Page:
Two major events that Dean always talked about: the Columbus Day Storm of October 12, 1962 (Typhoon Freda formed off Wake Island). It was one of the most destructive cyclones to hit the Pacific Coast, especially in Oregon with 47 deaths. He remembered the storm clearly in the Yakima Valley even though he was only 12 years old. There was much damage in the valley because of the high winds. The second event was May 18, 1980, when Mt. St. Helens blew apart. He and his brother saw the cloud coming and thought “that is some rain storm coming,” and then the ash starting falling. They could hardly see to pick up the asparagus boxes. They didn’t harvest the asparagus for two days. The warehouse wouldn’t accept it. They didn’t pick peaches or apricots that summer because the ash wouldn’t wash off the fruit. It was a financially hard year for farmers.

     Dean was involved in his sons’ Boy Scout Troop 643 of Grandview, was Chairman of Granger Irrigation District for years and was an Elder at Zillah Community Church (the historic white church). He attended, as much as possible, piano recitals and sporting events of his children and grandchildren.

     On June 6, 2021 Dean was baptized at Sunnyside Grace Brethren Church. His testimony: “I heard the message at a young age brought to me by a minister named Ned Collingridge. It touched my heart and I accepted Jesus as my savior. We are hated by men as never before in this country but today I want to be baptized. It is an outward statement in the saving grace of God.” He also went on to say that he saw the healing power of God when he had his heart attack and the doctors said they couldn’t help him. God healed him so he was with us for seven more years.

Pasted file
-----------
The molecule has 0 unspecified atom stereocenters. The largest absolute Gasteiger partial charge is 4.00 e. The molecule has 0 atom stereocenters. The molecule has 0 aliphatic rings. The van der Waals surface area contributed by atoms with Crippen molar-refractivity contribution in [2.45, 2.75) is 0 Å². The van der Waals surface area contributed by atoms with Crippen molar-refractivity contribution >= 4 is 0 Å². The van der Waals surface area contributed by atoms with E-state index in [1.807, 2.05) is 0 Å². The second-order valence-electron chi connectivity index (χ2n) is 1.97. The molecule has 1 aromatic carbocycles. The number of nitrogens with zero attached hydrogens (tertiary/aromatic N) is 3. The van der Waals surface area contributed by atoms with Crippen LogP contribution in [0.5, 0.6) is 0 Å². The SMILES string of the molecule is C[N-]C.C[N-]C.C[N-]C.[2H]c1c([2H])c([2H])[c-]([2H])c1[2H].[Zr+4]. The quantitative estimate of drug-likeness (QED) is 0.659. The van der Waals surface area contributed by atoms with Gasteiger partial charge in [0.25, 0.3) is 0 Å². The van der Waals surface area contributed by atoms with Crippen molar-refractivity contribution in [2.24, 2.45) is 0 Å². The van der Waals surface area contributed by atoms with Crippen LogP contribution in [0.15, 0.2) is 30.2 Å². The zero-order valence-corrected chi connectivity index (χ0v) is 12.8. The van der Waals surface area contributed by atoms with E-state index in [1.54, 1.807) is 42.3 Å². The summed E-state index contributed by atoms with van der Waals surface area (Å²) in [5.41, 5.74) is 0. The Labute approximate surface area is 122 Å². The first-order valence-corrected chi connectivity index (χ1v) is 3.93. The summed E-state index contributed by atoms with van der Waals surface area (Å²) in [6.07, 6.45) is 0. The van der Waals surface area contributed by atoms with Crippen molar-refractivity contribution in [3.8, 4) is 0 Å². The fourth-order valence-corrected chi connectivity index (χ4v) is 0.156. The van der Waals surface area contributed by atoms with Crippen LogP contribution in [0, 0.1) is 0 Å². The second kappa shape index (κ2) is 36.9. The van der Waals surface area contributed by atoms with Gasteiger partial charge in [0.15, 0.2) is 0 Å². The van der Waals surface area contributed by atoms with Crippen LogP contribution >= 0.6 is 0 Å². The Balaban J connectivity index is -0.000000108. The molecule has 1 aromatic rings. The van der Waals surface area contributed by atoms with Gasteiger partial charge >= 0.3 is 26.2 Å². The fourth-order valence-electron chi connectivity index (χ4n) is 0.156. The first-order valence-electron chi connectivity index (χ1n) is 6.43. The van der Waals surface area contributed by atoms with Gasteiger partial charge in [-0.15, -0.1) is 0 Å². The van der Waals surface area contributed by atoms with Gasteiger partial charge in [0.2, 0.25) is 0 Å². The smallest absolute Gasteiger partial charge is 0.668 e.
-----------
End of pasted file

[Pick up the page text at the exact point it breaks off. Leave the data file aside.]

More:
Dean was liked by all and was very helpful to his friends and neighbors. His family described him as affectionate, kind, generous, loving, funny, and a big tease. We could go on and on but it would take up half the newspaper.

     Preceding Dean in death were his parents, his grandparents, uncle Mel and wife Vera Sizer; uncle Laurence and wife Kathryn Sizer; uncle Leonard and wife Roxine Fuerst; aunt Doris Fuerst; in-laws A. Edward and Vivian J. Weddle and “brother” John Cardenas; 2nd cousin Jim White and other extended cousins.

     Dean is survived by wife Kathy; brother Bruce and nephew Simon of the valley; son Greg, wife Meranda and grandson Noah Dean Sizer of Florida; daughter Colleen, husband Matthew Christenson and grandchildren Claire and John of Cowiche; son Anthony and daughter Isabella Sizer of Tucson; daughter Stephanie, husband Corey Harbott and grandchildren Audrey, Thor and Madeline of Crookston, Minnesota; and bonus son William Cowl and granddaughters Meghan and Macey of Haverill, Massachusetts; brother-in-law Jerry (Charlene) Weddle, sons Joel Krause and Nick (Katie) Krause and children; sister-in-law Demaris Garceau and daughters Melody (Ben) Marlow and children and Devona (Ed) Vader and son; Fuerst cousins Kenneth (Cynthia) Fuerst and Phyllis Lutz. He is survived by Sizer cousins Carol (Dennis) Reed and Earl (Sharon) Sizer; Sizer cousins Rosemary, Darlene, Sharon, Daniel, Laura and Donald Sizer; “adopted parents” Bob and Anita Tan and daughter Atina Tan (husband Cedric Silas); “sister” Susan White and daughters Jamie and Anna and her daughter Elizabeth; “adopted brother” Joe Cardenas and wife Lola, daughter Elianna, son Joey and wife Nora Cardenas and children, and daughter Selena and her daughters; and special 2nd cousins Tim and Mark Davidson, Jeff and Judy Simerl, Rebecca Aiger, Dan and Judy White and Paul and Debbie Lindblad. We will miss him dearly.

     A huge thank you to the nurses and technicians at Zillah DaVita Dialysis for the wonderful care he received over the last four years. It was the people that made him show up there every other day!

     Dean’s funeral will be held at Sunnyside Grace Brethren Church, 703 Franklin Avenue, Sunnyside, Washington, Saturday, January 22, 2022, at 10:30 AM with graveside service to follow at Zillah Cemetery, Zillah. The family is requesting you wear masks to keep our living loved ones safe. Covid-19 was such a worry for Dean while he was on dialysis. Memorial donations can be made to Sunnyside Grace Brethren Church designated “missionaries Elvis and Sulee Tangko” or “The Kidney Project,” UCSF’s project to come up with an artificial kidney for end stage renal failure. Valley Hills Funeral Home & Crematory is in charge of arrangements, www.valleyhillsfh.com.

 

You can make a memorial donation in Dean's memory by coming into the library and filling out a form or you can submit a donation online by using the form located here.

 

A notification of any donation made in Dean's memory will be sent to:

Kathy Sizer

590 Bagley Rd.

Granger, WA 98932